Thursday, October 27, 2016

How do school district administrative costs compare to the private sector?

A recent report from the Harvard Business Review found that managers and administrators made up 17.6 percent of the U.S. workforce and received nearly 30 percent of total compensation, which works out to one manager and administrator for every 4.7 employees. The report suggested the U.S. economy could function more efficiently with one manager for over 10 employees.

Out of 68,372 school district positions last year, 4,096 were superintendents, assistant superintendents, principals, assistant principals, managers or directors. These management positions are 6.0 percent of the total school district workforce, or one manager for every 16.7 employees. In other words, school managers supervise almost four times as many employees as managers in the overall workforce.

According to the Bureau of Labor Statistics, the average pay for a chief executive officer in Kansas (both public and private organizations) last year was $185,850. The average salary for a Kansas school superintendent that year was $102,238. The average salary for superintendents in large districts (more than 5,000 students) last year was $174,921. (As in the private sector, executives of larger organizations tend to make substantially more.) KASB Report

Follow-up: Some say certain superintendents or administrators make $500,000 to $600,000 per year.

The highest salary reported to KASB for last year was $239,000. Reports featuring these larger amounts appear to be cases where superintendents received a one-time retention bonus based on longevity. School boards negotiate these contracts to reward administrators who stay in the district, using the same logic to retain talented managers as the private sector. KASB Report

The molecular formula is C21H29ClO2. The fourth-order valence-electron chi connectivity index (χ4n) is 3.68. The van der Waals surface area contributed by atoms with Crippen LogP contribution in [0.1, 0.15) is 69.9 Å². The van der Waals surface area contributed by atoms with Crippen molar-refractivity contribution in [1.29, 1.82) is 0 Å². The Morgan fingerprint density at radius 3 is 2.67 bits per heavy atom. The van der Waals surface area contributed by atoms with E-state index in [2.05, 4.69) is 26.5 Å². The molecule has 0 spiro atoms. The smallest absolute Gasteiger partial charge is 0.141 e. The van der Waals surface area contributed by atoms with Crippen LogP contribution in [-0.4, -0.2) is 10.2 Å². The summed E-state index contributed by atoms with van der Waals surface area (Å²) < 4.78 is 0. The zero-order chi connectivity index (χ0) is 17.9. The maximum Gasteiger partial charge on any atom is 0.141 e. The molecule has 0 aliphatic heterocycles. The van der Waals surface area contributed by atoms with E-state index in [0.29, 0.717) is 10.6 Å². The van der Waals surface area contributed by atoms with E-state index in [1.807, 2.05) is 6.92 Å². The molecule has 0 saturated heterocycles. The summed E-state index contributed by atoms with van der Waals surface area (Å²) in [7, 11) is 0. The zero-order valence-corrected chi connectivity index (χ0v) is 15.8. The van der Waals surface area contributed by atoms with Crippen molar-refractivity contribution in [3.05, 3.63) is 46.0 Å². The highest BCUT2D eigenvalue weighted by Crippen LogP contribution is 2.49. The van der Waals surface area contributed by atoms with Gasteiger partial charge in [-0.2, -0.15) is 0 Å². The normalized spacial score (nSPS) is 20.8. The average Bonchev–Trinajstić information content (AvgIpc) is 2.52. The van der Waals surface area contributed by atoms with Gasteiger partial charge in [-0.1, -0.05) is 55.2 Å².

It is also important to differentiate between salary and benefits. The amounts for board paid fringe benefits can vary based on what kinds of benefits were agreed upon in the superintendent’s contract. The average amount reported for board paid fringe benefits for superintendents last year was $10,615, but values ranged from less than $1,000 to over $100,000.  KASB Report

Have school districts hired more educators or administrators in recent years?

Out of nearly 8,000 school district positions added since 1998, 7,266 (82.8 percent) have been what a legislative study committee identified as “direct educators”; 1,171 (13.3 percent) have been positions not directly connected to instruction, such as bus drivers; and 341 (3.9 percent) have been in “core support,” which includes staff of central administrative offices (not necessarily superintendents and principals.) KASB report.

Since 1998, the number of superintendents has decreased by 27 (9.3 percent) and the number of principals dropped 76 (6.0 percent). The number of students, teachers and other support staff have increased, which means individual superintendents and principals are responsible for supervision and evaluation of more students and staff. KASB report.

Wednesday, October 26, 2016

What do school districts do with more (or less) money?

About 85 percent of school funding goes to school district salaries and benefits or to contracts for services that employ others receiving salaries and benefits. When operating funding increases, it generally goes to provide competitive salaries and benefits and to hire more people to provide additional services. KASB report.

From 2000 to 2005, total school employees increased by over 524 positions; from 2005 to 2019, employment increased an additional 6,415 following the Montoy funding, and as funding has fallen behind inflation since 2009, school district employment decreased by 1,719. KASB data tool.

Most of the rest of the funding increases in recent years have been for improving school district facilities for increased enrollment, expanded programs, energy efficiency, safety features and new technology.

Follow-up: Some say school districts have hired far more non-teachers than teachers in recent years. Is that true?

That is only true if not counting individuals who assist teachers in the classroom, but are not fully licensed teachers, such as special education paraprofessionals and regular classroom aides. Districts have hired more of these positions because licensed teachers may not be available, or because it is more efficient to hire these individuals to take over routine duties from regular teachers.